The Education Revolution (Part 7): The Role of the Educator

Eventually, learning will be transformed in this way; the needs of students and the affordances of technology make it inevitable.

Now here is a great article on the role of the educator by Stephen Downes. If you are as serious about learning and the generations ahead as us, you should take your time to absorb the insights and surf the abundance of links.

This article is about learning responsibility and asking the right question about it: WHERE does it reside? With the learner or with the educator?

For myself I have made the following notes:
  • The emphasis is on defining teacher accountability rather than understanding what teachers in the 21st century are supposed to do.
  • Course content is merely a tool employed to stimulate and support learning
  • An authentic learning community is a community of practitioners, where people practice the discipline, rather than merely just talk about it. This is a wonderful insight that links back to the social fabric of learning as describes by John Seely Brown and Jerome Bruner when they say that we can teach people about a subject matter, for example, physics. That is, we can teach them the concepts, conceptual frameworks and facts of physics – the explicit knowledge of physics. But that does not make the student a physicist. To be a physicist he must also learn the practices of this profession.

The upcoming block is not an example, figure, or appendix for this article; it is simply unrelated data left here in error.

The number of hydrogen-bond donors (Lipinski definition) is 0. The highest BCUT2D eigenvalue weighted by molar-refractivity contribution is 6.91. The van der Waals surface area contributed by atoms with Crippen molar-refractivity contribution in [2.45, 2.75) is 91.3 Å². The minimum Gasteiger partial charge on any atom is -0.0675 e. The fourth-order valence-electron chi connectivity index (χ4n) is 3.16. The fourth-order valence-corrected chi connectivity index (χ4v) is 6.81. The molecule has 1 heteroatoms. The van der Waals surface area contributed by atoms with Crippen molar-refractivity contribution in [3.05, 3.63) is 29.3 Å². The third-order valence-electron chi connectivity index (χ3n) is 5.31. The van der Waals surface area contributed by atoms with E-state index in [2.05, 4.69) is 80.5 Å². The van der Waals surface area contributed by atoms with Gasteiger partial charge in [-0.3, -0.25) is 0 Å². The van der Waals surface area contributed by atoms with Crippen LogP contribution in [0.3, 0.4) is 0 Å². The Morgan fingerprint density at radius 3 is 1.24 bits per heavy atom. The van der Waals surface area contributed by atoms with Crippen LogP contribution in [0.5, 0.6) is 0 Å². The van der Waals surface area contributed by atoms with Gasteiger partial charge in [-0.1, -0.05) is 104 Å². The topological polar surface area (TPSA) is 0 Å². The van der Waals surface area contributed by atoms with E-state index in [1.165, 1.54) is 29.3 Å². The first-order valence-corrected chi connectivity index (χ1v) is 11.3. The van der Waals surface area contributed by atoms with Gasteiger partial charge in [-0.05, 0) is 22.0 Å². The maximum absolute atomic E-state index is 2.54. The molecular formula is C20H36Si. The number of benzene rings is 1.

Downes lists 23 different roles an educator can have in a learning situation. An important observation is that not everybody can perform every role; not everybody wants to perform every role. Another thing he observed is that not every student wants or needs the services of every role.

So rather than asking one person to perform every role, some of them very badly, for a given group of students, it makes more sense to ensure that these services are available where needed and to allocate them according to the needs of the students, the nature of the learning environment, and the type of learning being undertaken. People are finding coaching where they need it, community where they want it, and lectures and demonstrations for those days when they have the time.

Finally, Downes notes that this is not a recipe. We just need to begin thinking and talking about the system this way, gradually adding these components, probably externally to the existing educational system.

Bonus: some great quotes to remember:

On social media:

Today’s school includes Smartboards and computer labs, the Internet and mobile phones, online encyclopedias and social network sites. While some educational systems respond by blocking these new technologies, for better or worse education is moving into the digital arena, and learning support involves understanding and applying at least some of these.

On entitlement to education:

The question of why students should pay thousands merely to sit anonymously in a lecture theater.

Freely available online lectures and textbooks give universities the opportunity to reduce costs and increase quality, while focusing resources on what really matters: contact time between teachers and students.